This song by George Harrison makes fun of the copyright infringement case he lost

Ed Sheeran just won his copyright infringement case, with jury finding that his song "Thinking Out Loud" did not infringe on the copyright of "Let's Get It On" by Marvin Gaye.

In 1976, when George Harrison lost a copyright lawsuit against him, with the court holding that his 1970 hit "My Sweet Lord" infringed on the copyright on the 1963 Chiffons hit "He's So Fine," he turned his guitar on the legal system. 

After he lost the case (but before the protracted damages portion would be concluded, in 1998!) he released the satirical song "This Song" about his legal and courtroom experience.

He also directed a video for the song, which was played on Saturday Night Live at the time.

The video has George Harrison hauled into a surreal courtroom, then testifying:

"This song has nothing tricky about it,
This song ain't black or white and as far as I know,
Don't infringe on anyone's copyright, so…"

That's Harrison pal Eric Idle (in the recording, not in the video) in full Monty Python old-lady voice, complaining that the song sounds like "[I Can't Help Myself] Sugar Pie, Honey Bunch."

The song's line "This tune has nothing bright about it" seems innocuous enough, but it's a reference to the owner of the copyright to "He's So Fine," Bright Tunes Music.  The case might have been settled out of court, but during the proceedings, Harrison and fellow ex-Beatles John Lennon and Ringo Starr fired their manager Allen Klein, who then negotiated to buy Bright Tunes Music, and using inside knowledge of the song's sales and value, pushed for higher damages.

The court later reduced the damages awarded, because of Klein's duplicity and breach of his fiduciary duty to Harrison. What a mess.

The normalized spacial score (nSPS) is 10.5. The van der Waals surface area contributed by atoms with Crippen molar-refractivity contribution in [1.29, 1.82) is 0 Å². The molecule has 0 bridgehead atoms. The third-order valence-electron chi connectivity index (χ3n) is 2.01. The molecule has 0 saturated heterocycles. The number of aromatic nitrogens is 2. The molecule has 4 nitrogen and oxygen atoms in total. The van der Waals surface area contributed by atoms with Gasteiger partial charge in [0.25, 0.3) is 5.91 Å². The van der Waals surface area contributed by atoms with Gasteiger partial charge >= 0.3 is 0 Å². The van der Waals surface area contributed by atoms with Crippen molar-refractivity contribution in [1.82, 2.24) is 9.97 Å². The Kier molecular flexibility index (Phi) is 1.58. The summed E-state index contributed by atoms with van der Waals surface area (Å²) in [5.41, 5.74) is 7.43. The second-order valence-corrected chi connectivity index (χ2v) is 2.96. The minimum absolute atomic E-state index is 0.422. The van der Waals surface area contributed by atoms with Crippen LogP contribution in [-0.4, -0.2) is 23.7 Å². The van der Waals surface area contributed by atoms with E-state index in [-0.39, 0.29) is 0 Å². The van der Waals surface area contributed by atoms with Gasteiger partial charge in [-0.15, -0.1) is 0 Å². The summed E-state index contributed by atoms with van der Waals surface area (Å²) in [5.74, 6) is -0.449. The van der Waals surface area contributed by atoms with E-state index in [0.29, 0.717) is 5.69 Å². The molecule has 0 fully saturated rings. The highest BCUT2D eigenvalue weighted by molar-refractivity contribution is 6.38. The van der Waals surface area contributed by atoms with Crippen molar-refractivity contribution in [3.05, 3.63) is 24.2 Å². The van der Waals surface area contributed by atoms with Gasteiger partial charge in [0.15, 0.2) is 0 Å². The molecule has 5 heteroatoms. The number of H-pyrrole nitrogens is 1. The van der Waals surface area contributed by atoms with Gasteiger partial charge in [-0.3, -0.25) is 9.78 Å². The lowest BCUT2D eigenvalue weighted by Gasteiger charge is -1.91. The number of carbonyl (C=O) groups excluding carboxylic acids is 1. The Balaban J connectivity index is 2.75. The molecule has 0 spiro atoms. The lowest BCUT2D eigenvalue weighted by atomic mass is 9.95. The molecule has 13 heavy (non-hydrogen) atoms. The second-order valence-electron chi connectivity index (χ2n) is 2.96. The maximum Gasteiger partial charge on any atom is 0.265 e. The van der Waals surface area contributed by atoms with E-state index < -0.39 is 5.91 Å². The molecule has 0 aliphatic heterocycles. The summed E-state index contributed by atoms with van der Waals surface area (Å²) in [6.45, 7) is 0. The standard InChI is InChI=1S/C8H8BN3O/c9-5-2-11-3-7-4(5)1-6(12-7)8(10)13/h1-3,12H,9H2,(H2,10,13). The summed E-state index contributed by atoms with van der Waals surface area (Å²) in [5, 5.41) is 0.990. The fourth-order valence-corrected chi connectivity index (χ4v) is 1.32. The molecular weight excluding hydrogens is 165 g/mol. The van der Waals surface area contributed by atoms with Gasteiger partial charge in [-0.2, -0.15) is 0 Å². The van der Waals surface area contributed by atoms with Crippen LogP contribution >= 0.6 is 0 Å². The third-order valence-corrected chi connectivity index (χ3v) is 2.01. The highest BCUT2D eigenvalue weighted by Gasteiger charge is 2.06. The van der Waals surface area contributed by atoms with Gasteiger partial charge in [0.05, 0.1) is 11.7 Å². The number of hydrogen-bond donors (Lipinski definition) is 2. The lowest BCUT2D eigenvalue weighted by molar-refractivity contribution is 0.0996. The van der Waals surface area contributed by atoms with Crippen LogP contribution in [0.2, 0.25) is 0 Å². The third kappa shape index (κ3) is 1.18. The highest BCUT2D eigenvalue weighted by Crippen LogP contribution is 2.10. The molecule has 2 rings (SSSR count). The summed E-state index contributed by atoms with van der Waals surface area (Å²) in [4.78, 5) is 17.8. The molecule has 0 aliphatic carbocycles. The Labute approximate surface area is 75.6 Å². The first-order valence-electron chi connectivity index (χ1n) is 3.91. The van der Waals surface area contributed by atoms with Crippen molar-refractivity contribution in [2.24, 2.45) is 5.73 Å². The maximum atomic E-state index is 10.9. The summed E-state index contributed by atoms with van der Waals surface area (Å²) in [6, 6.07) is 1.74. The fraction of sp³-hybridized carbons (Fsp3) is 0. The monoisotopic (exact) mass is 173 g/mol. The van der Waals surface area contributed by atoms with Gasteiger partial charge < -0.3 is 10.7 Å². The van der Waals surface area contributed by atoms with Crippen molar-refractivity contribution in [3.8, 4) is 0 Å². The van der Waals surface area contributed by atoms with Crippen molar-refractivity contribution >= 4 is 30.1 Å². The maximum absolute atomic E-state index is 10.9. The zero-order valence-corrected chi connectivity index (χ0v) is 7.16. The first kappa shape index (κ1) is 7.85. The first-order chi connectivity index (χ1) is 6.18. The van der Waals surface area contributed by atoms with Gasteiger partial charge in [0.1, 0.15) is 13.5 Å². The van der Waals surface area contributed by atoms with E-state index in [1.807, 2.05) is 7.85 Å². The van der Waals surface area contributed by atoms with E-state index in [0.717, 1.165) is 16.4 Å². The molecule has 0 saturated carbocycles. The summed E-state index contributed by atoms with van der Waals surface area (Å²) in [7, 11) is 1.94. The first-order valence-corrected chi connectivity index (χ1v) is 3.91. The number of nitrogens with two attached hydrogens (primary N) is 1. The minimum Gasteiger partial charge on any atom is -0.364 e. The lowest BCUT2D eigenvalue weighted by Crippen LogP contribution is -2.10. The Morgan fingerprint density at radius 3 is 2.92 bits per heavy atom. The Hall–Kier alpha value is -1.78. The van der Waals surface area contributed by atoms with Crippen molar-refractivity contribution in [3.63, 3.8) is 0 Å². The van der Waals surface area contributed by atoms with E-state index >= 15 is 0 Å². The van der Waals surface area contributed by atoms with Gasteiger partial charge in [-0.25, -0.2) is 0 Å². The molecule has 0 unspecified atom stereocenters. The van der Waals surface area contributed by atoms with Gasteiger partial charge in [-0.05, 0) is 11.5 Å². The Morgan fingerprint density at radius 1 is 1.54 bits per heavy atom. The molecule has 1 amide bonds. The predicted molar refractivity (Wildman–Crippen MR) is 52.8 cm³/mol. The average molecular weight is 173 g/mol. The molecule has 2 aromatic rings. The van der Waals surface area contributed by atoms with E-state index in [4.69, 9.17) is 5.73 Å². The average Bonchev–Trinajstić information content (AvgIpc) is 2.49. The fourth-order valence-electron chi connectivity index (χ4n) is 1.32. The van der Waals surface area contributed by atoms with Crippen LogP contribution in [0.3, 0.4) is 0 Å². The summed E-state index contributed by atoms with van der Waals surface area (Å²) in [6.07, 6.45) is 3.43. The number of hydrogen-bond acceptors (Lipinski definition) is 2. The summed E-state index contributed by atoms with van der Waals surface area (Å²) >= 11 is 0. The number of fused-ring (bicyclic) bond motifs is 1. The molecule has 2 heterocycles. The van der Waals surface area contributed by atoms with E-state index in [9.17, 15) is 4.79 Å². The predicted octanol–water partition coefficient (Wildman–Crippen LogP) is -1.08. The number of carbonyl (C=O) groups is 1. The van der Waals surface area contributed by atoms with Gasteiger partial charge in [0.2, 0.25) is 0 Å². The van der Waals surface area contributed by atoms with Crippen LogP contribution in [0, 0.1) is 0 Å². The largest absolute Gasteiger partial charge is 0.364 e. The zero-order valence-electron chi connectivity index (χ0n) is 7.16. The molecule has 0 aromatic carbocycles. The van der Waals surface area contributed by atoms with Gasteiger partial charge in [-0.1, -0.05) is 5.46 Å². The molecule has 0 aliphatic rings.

And the line "As this song came to me, Unknowingly" has significance, as one of Harrison's defenses was that he didn't copy the song purposefully.  In one of the legally important aspects of the case, the court ruled that this didn't matter – Harrison had admitted that he'd heard "He's So Fine," and so even if he copied it subconsciously, it's still an infringement.

By the way, John Lennon didn't exactly leap to his former bandmate's defense. In a 1980 Playboy interview, Lennon expressed doubt that Harrison's copying of the "He's So Fine" was subconscious:

"He must have known, you know. He's smarter than that … He could have changed a couple of bars in that song and nobody could ever have touched him, but he just let it go and paid the price. Maybe he thought God would just sort of let him off."

Here's a comparison of the songs "My Sweet Lord" and He's So Fine." While the crux of the case against Sheeran seemed to be that the two songs in question shared the same, very common, backing four-chord progression, the judge in the "My Sweet Lord"/"He's So Fine" case, who was an amateur musical composer, said that the actual melodies "are the very same song."